Quilts as Powerful Stories

In the tender picture book The Katha Chest, Asiya loves visiting her grandparents’ home because it has a treasure chest full of katha quilts made by her grandmother! A katha quilt is a light quilt made from layers of saris. Each quilt represents the lived experiences of Asiya’s mother and aunts. The quilts are wrapped in stories about family, Bengali history, culture and memories. For Asiya, the quilts connect the past and present, keeping important memories alive. Fascinated with the intricacy, beauty, comfort and history of these quilts, Asiya “imagines them whispering soft, warm stories to her,” writes author Radhiah Chowdhury. The illustrations in the book showcase Pattachitra, a beautiful Bengali folk art that is made up of colourful, intricate and complex patterns.

The book Patchwork Prince, is based on the author’s lived experiences growing up in St. Lucia. The story’s main character collects fabric scraps that have been thrown out by rich companies. From these, his mother creates something brand new, unique, and beautiful. Using her creativity and sewing skills, she crafts a patchwork cape for her son that looks like a quilt – and it makes him feel like royalty. “Each piece tells a story,” she tells him.

Quilts are also an example of collectively creating something beautiful and long-lasting. In The Arabic Quilt, Kanzi is struggling after a recent move from Egypt to America. She misses her family, friends, and life back home. To make herself feel better, Kanzi wraps herself in her grandmother’s quilt. When Kanzi is teased at school, her teacher introduces a new classroom project: a quilt with each of the students’ names written in Arabic. The quilt becomes a symbol of the importance of community, relationships, and acceptance. Similarly, the book I Sang You Down From the Stars, reads like a love letter to a mother’s unborn baby. The mother gathers items she wants to gift to her baby. She adds a hand-stitched blanket to the bundle. “With care in my hands, I sewed your first star blanket, with each stitch, I whispered a prayer for you and thought about wrapping you up warm and safe,” writes author Spillett-Sumner. This story celebrates diverse Indigenous cultures and traditions and can help readers gain insight into the role and purpose of quilts in different communities.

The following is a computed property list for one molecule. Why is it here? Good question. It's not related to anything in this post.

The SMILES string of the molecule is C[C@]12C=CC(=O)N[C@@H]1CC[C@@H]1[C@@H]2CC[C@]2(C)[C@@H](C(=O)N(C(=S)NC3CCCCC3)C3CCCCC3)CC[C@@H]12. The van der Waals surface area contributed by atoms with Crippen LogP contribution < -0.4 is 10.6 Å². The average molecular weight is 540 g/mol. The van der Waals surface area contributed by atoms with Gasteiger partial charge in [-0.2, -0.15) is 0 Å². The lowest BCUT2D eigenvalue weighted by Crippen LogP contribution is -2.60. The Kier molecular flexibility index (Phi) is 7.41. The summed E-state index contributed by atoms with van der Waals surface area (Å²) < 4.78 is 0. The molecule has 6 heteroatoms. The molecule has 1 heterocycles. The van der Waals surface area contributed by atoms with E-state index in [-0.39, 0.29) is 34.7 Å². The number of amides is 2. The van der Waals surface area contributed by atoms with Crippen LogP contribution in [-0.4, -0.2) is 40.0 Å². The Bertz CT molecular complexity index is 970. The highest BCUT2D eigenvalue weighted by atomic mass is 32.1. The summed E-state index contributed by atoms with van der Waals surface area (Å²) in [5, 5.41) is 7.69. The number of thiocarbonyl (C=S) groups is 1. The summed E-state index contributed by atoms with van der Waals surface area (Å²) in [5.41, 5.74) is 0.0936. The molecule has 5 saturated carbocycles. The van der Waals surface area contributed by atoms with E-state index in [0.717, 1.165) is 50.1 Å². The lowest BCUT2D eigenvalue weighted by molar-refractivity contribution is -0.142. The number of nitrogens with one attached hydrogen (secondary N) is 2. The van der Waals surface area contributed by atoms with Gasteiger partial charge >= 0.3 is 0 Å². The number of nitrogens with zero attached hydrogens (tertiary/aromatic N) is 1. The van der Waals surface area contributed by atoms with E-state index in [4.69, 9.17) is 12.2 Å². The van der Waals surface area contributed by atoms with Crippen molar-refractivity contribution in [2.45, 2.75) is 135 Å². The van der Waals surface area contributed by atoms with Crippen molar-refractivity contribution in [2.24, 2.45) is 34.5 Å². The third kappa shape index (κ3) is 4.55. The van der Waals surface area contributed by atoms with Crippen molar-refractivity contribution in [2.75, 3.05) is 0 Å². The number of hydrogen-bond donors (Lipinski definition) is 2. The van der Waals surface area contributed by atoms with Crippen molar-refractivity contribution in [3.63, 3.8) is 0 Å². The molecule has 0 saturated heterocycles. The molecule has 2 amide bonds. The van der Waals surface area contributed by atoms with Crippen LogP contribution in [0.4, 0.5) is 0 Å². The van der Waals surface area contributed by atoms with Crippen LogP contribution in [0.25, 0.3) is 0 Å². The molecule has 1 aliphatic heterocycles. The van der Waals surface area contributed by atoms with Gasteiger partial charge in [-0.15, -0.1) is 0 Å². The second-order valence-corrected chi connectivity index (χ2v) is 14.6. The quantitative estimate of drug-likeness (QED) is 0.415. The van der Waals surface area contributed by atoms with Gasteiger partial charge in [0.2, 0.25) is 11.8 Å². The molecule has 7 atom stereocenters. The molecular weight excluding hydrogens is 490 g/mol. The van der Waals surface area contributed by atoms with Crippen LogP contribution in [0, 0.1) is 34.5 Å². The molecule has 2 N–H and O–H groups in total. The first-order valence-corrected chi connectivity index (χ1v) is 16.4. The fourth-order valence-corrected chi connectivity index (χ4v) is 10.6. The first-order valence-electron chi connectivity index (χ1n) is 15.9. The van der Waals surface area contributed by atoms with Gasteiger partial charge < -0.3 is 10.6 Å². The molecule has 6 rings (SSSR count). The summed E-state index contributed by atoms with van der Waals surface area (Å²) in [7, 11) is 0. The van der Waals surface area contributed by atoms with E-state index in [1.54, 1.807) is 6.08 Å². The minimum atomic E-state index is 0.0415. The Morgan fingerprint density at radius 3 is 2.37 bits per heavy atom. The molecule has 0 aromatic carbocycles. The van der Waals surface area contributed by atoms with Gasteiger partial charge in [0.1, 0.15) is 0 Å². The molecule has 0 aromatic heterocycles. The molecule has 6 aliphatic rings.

Seen through a mathematical lens, an aptly chosen text has the potential to trigger and support mathematical investigations. Dr. Julie Comay explores the mathematical potential of stories and offers examples of picture books that invite mathematical extensions.

Math lesson

Students design a quilt square and calculate the fraction each colour occupies in the square. Students combine squares to determine the new fraction for each colour used. All squares are then combined to observe how much space each colour holds.

Math lesson

In this modern story of a Lakota family, Shota must save her apartment from redevelopment by creating a traditional star quilt. Explore patterning, symmetry, number sense, tessellation and proportional reasoning.

Rabia Khokhar

Rabia Khokhar

Elementary Teacher, Equity and Education Consultant, and University of Toronto PhD Student

About The Author

Leave a reply

Your email address will not be published.